The search marketing industry is immature. I'm not just referring to the fact that nearly all the companies engaging in search marketing are less than 10 years old. The industry is also immature in the way "partnerships" are created and maintained.
Successful brands and successful marketers, be they manufacturers, retailers or catalog merchants, nearly always manage offline marketing by establishing long-term partnerships with their agencies, suppliers, and even media providers. These relationships don't always work out, of course, but there generally exists a mature understanding that in order for the company to thrive and grow, an investment in success requires both sides of the relationship to work hard to achieve agreed-upon goals and objectives, many of which will not be easy to deliver. Some initiatives take time to bear fruit; others rely on aggregation of experiential data, as well as learning by both organizations.
My hope is as search engine spending becomes more material and as senior management begins to fully understand the true value of attracting search visitors to their sites, an increased level of maturity will manifest itself on both the agency and marketer side of the equation. Unfortunately, strong relationships between SEMs and clients currently seem to be the exception, not the rule. Both marketers and agencies seem to display an alarming degree of immaturity in regard to what it takes to forge a successful partnership.
This malaise can be partially explained by the fact most PPC search spending continues to be managed in-house without the benefit of any kind of partnership at all, according to surveys conducted by both SEMPO and Marketing Sherpa. Of the 3,000 marketers served in Marketing Sherpa's PPC Survey (a larger sample than the SEMPO survey), "73 percent say they're using in-house staff for PPC paid search." The SEMPO study (conducted by Radar Research) broke results down by company size, using number of employees as the gauge. Sixty-three percent of companies with fewer than 500 employees manage paid placement search in-house; for companies with over 500 employees, this number drops to 39 percent.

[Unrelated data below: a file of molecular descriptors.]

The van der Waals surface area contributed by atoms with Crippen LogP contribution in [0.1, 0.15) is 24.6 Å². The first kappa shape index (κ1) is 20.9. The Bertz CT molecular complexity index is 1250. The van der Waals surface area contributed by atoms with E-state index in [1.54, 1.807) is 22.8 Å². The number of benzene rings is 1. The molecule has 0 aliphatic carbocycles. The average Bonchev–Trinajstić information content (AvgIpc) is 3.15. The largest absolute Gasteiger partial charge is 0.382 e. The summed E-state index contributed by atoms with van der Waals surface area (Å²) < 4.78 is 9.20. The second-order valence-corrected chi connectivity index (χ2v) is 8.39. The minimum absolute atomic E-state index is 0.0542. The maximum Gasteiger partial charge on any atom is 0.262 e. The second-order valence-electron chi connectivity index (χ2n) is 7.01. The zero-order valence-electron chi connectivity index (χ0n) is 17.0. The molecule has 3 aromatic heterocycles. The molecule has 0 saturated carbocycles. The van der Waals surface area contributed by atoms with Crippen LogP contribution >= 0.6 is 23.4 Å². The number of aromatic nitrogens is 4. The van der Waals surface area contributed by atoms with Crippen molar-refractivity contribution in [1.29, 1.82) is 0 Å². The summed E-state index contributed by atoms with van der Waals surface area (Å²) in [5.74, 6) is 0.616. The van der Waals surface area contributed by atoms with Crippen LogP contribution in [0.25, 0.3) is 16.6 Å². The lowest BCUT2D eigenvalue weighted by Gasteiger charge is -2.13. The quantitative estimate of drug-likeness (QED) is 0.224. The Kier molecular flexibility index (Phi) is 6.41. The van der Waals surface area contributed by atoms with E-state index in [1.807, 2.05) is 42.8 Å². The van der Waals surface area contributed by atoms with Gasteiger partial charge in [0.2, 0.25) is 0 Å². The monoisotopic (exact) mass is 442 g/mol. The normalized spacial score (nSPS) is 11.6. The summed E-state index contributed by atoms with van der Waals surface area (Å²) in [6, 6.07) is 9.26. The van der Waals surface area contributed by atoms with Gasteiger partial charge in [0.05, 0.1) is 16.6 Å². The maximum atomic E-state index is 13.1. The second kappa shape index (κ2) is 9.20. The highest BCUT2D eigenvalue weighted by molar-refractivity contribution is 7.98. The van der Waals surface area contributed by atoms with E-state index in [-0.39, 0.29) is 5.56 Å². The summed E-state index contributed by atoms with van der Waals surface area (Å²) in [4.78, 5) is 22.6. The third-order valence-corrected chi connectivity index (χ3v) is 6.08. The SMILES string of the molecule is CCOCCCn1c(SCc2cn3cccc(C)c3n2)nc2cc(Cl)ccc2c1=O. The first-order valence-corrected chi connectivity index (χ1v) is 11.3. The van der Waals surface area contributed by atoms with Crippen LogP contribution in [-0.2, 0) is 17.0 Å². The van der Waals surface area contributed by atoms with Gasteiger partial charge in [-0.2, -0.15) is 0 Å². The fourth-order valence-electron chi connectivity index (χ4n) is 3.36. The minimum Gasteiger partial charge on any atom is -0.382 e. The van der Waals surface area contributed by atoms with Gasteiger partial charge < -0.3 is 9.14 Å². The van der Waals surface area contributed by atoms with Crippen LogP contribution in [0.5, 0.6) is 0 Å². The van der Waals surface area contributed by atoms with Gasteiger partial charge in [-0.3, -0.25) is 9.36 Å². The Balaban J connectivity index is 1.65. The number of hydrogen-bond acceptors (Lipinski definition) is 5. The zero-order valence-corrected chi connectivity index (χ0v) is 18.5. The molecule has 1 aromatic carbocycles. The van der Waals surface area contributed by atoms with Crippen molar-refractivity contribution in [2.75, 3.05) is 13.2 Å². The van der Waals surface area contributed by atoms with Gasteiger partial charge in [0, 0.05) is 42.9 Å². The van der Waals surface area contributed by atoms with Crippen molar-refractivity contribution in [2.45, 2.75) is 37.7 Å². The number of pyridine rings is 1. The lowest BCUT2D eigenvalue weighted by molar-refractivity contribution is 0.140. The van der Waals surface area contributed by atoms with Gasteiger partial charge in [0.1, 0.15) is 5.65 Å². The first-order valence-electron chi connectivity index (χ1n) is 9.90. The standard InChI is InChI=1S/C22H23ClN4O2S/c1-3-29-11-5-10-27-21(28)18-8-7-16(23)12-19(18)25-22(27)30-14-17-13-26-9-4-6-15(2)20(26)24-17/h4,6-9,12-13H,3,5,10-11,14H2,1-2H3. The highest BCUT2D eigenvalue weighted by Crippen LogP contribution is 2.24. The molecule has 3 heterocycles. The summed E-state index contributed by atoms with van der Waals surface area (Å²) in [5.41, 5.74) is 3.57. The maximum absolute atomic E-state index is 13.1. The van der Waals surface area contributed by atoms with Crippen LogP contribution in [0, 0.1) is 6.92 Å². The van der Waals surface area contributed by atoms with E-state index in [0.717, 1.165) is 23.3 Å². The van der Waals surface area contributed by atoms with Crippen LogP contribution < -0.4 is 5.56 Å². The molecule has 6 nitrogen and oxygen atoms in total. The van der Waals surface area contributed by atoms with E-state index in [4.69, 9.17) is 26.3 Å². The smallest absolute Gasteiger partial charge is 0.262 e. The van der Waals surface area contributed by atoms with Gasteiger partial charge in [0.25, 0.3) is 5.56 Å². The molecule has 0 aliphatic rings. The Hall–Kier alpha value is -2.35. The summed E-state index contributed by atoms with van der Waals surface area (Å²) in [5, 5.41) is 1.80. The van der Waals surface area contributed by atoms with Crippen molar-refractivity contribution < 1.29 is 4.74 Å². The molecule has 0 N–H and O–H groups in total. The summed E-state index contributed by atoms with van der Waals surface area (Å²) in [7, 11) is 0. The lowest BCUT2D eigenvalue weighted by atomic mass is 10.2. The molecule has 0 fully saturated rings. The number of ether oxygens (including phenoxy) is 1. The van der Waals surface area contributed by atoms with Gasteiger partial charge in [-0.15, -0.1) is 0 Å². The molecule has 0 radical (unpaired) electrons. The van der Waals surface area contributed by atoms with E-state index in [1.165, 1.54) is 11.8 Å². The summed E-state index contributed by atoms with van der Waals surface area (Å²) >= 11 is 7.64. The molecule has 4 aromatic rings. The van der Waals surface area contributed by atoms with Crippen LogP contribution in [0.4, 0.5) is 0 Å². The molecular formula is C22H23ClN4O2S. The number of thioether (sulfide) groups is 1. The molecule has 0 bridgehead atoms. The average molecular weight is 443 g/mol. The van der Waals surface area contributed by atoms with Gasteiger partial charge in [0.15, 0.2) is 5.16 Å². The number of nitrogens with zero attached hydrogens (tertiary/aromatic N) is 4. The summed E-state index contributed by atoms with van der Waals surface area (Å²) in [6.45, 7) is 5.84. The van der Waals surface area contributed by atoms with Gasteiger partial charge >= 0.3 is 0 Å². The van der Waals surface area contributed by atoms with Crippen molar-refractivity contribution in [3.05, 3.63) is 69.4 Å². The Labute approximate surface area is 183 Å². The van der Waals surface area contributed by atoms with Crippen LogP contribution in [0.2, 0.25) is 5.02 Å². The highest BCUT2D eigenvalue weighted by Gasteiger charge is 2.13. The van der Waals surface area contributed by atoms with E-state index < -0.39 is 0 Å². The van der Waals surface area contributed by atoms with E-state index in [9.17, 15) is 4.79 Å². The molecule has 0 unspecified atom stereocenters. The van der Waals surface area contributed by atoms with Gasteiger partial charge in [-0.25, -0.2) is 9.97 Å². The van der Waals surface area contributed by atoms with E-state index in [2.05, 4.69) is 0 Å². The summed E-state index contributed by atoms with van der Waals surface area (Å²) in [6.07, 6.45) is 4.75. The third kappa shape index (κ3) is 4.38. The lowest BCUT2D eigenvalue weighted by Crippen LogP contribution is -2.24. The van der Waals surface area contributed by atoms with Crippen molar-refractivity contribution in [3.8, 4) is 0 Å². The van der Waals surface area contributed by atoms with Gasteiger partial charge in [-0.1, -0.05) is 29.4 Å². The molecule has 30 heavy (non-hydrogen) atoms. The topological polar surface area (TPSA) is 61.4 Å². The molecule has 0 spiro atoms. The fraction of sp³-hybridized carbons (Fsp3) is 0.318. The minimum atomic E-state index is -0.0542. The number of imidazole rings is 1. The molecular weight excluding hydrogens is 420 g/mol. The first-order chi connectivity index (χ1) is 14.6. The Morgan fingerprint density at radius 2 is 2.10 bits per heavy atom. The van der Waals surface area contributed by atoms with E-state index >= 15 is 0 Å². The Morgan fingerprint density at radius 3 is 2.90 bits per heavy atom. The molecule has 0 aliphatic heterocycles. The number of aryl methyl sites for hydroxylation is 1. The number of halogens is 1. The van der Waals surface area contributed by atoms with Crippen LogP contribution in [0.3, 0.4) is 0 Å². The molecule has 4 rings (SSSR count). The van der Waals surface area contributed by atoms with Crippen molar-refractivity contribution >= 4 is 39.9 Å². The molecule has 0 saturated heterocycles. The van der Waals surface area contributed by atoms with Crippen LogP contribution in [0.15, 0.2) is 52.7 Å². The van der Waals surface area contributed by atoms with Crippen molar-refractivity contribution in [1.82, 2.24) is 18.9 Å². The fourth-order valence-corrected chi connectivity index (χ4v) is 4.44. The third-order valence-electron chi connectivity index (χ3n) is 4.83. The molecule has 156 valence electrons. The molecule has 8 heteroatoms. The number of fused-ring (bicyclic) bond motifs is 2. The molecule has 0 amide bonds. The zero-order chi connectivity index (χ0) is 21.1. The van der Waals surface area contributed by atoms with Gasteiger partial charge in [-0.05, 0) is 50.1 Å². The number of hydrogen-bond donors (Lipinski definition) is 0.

There's hope in that there's a 24 percent difference in the in-house/agency ratio between small and large advertisers. It may be larger, more mature companies have developed a firmer understanding of what their competencies are, and can therefore better determine the correct share of search tasks that should be outsourced. But the story doesn't end there. While senior management may correctly understand the missed opportunities typically associated with in-house management of a non-core function, those at lower levels of the organization tasked with managing external relationships report they'd prefer to bring SEM (and SEO) in-house. This dichotomy in outlook between strategic thinkers and tactical implementers may explain why there's a high level of SEM provider churn, even among larger advertisers.
The SEMPO survey went on to delve into satisfaction with paid placement SEM services and found "just one-third of respondents said they were happy ("moderately" or "very") with their SEM agencies for paid placement campaigns. More than a quarter of respondents are unhappy ("moderately" or "very") Two out of five advertisers report "mixed results" when asked for their satisfaction level."